Local 695 officials defend their salaries,Â arguingÂ that officer salaries are on par with other union leaders in the country and that âit is a good paying job, but so are other jobs that require years of experience and no time off.â
Members also identified aspects of the localâs currentÂ bylawsÂ as undemocratic. The bylaws include, for example,Â a rule that stewards âshall be selected and removed in such a manner as the local union executive board or the principal executive officer may direct.â This wording indicates that whether stewards are elected or appointed is up to the executive board, which can override the results of an election with its own appointee.
Sampson, who has spoken about racism in her workplace since as early as 2014, says that she has found little support from stewards at her local in challenging discriminatory hiring and disciplinary practices by management. And when she ran for the position of steward, Sampson says she was met with resistance from the union.
âI was voted in as a union steward, and they did not like that at all,â said Sampson. Two weeks after she took the position, Sampson says, she was removed and replaced by a steward that the union appointed.
The Rebuild platformÂ promisedÂ to adjust salaries for union leadership and campaigned on a platform to expand communication between union officials and membership by â[building] a website for our local, send[ing] emails & text messages and start[ing] newsletters so that Teamster members know what is happening in the local and know how to get involved.â
Instead of union leadership reserving the right to appoint shop stewards, the Rebuild slate said that it would work with members to institute regular elections for the steward position, arguing that elections will âmake sure union stewards are doing what the members want.â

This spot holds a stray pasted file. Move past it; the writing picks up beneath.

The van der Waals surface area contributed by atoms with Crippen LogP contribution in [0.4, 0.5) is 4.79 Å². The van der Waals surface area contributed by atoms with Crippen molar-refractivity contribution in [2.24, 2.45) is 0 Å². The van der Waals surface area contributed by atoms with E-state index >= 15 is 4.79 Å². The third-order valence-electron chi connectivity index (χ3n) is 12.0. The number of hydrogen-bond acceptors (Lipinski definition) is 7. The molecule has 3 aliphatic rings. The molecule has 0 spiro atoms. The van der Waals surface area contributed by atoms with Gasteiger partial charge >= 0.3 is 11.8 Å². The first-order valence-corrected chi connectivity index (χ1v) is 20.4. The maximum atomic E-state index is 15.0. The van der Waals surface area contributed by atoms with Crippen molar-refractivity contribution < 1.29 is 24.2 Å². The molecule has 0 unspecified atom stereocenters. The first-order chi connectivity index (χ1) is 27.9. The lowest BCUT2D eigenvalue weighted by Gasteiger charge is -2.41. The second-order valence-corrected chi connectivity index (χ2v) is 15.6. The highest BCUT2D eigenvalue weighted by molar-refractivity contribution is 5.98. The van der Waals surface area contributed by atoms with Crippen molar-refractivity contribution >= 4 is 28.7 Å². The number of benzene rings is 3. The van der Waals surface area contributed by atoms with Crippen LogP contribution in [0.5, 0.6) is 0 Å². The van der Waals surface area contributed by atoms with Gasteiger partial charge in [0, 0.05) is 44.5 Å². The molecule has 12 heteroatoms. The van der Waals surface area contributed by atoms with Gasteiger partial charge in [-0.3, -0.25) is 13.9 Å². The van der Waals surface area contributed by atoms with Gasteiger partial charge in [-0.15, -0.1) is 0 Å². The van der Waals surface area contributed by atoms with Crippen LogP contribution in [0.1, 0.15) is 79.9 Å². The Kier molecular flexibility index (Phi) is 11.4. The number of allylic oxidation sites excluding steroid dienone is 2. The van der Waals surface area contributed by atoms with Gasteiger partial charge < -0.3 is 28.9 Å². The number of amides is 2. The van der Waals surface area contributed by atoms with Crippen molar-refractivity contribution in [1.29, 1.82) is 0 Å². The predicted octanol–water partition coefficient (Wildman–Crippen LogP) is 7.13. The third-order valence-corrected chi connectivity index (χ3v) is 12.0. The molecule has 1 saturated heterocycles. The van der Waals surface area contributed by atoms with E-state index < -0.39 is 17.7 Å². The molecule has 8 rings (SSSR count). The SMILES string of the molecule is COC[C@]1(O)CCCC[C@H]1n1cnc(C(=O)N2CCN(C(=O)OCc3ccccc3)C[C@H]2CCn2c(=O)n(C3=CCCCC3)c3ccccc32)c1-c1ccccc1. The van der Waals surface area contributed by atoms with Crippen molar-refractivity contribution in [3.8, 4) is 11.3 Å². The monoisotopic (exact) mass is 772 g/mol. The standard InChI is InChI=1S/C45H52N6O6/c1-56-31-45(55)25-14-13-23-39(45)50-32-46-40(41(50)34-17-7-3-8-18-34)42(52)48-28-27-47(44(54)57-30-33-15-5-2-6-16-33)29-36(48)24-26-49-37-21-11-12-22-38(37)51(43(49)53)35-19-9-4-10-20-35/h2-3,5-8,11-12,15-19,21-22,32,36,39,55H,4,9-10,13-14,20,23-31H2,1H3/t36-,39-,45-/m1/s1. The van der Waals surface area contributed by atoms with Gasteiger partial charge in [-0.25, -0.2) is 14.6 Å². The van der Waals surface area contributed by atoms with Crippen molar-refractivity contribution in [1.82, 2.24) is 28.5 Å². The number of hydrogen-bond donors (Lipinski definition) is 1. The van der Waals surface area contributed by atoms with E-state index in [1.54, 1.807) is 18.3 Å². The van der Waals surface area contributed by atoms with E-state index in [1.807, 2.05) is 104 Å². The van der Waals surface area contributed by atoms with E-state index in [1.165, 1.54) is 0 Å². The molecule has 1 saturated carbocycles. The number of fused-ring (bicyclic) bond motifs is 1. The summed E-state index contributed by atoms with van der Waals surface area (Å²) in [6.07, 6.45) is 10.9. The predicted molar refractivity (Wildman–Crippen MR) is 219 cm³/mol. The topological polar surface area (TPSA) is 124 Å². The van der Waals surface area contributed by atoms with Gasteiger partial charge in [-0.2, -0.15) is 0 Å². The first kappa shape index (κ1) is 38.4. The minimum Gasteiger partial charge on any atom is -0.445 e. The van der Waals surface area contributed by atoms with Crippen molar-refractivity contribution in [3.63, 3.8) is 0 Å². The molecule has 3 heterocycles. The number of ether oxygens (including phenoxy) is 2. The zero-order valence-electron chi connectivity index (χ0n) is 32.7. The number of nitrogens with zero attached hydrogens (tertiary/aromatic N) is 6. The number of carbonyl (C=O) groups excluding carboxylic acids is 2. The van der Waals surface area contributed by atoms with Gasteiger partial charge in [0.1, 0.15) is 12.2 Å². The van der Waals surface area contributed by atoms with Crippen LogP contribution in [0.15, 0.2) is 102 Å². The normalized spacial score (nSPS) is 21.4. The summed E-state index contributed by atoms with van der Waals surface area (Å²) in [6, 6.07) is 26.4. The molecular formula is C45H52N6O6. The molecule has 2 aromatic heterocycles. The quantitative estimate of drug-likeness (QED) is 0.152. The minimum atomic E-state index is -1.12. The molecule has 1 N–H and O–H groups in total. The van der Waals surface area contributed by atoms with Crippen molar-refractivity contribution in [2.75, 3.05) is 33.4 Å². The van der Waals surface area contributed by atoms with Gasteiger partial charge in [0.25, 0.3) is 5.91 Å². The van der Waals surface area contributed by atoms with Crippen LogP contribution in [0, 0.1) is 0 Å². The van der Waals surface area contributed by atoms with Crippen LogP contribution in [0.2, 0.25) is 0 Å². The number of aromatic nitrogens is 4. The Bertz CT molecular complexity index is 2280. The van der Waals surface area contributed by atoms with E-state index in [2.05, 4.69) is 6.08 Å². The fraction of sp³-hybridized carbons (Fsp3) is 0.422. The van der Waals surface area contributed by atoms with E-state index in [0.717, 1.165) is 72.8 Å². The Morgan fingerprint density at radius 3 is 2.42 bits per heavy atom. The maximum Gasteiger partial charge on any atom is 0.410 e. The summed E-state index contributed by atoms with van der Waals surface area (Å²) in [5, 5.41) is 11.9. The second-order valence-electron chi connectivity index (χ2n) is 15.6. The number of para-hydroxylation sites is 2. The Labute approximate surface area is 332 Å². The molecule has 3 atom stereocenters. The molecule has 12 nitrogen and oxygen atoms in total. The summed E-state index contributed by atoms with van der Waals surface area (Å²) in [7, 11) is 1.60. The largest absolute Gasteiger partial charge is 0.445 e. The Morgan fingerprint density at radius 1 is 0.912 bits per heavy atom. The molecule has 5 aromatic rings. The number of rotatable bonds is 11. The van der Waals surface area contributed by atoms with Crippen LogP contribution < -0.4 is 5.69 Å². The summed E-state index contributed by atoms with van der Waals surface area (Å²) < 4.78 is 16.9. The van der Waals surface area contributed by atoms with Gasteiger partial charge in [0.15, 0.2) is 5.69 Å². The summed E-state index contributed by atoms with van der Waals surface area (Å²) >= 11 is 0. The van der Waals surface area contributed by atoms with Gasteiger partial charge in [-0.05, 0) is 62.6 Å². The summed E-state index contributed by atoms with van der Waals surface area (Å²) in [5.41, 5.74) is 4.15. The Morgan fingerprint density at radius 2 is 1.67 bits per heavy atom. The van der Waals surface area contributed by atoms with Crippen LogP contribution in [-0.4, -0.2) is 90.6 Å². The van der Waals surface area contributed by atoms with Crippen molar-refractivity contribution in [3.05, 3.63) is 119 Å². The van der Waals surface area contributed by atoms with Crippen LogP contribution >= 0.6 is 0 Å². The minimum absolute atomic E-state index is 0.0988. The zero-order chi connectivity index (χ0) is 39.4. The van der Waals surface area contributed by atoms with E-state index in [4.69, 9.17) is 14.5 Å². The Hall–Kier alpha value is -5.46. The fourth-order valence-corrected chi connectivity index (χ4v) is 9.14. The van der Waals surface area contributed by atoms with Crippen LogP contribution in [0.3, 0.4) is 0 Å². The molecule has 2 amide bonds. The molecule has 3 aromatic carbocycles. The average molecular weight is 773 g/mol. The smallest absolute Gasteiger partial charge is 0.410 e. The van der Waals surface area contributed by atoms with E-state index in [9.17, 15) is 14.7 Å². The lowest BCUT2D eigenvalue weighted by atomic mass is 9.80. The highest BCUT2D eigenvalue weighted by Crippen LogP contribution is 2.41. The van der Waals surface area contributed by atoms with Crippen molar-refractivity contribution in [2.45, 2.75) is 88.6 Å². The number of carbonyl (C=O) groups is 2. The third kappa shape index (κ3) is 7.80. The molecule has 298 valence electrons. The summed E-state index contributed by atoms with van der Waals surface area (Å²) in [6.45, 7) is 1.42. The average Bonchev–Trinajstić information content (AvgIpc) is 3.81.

Sampson said that she hoped the Rebuild candidates would push hard against contract violations by management. â[Management] understands that we have such a weak union at this point,â saysÂ Sampson. In 2014, Sampson and three other Metro Transit workers went to local press to protest what they identified as racist hiring and promotional practices, which were prohibited by the union contract. Sampson is emphatic that the union did not help and has not been friendly to her and her coworkers’ complaints of racial discrimination.
âI want to go back to the union that I was introduced to 24 years ago. A strong, solid, united front,â said Sampson. âA union that represents you and understands what a union is about, to fight for the rights of the file and the represented, not the management.â Once, she said, while driving to work, she was greeted by honks of approvalâa fellow Teamster, seeing the Rebuild 695 stickers on her car, rolled town the window to cheer her along.
Puls said that the campaign was predicated on the goal of establishing direct channels of communication between members and the local, and avenues for members to fight for better work conditions.
âThe more you get people to feel like they matter and that they have a voice, the more they stick together and the stronger the union becomes,â says Puls.
The Rebuild slate and itsÂ supporters also say that union members at shops around the state perceive stewards as reluctant to file grievances and slow to meet with workers to talk about issues at work.
âWe always went to our stewards. And our stewards would just blow it off. You have no idea how many times we were told by stewards, âOh no, you shouldnât file a grievance, oh no, you canât file a grievance,ââ says Sampson. She says thatÂ while campaigning, the reform slate met with members at other shops complained that stewards were âbest friends with managementâ and unwilling to help file a grievance.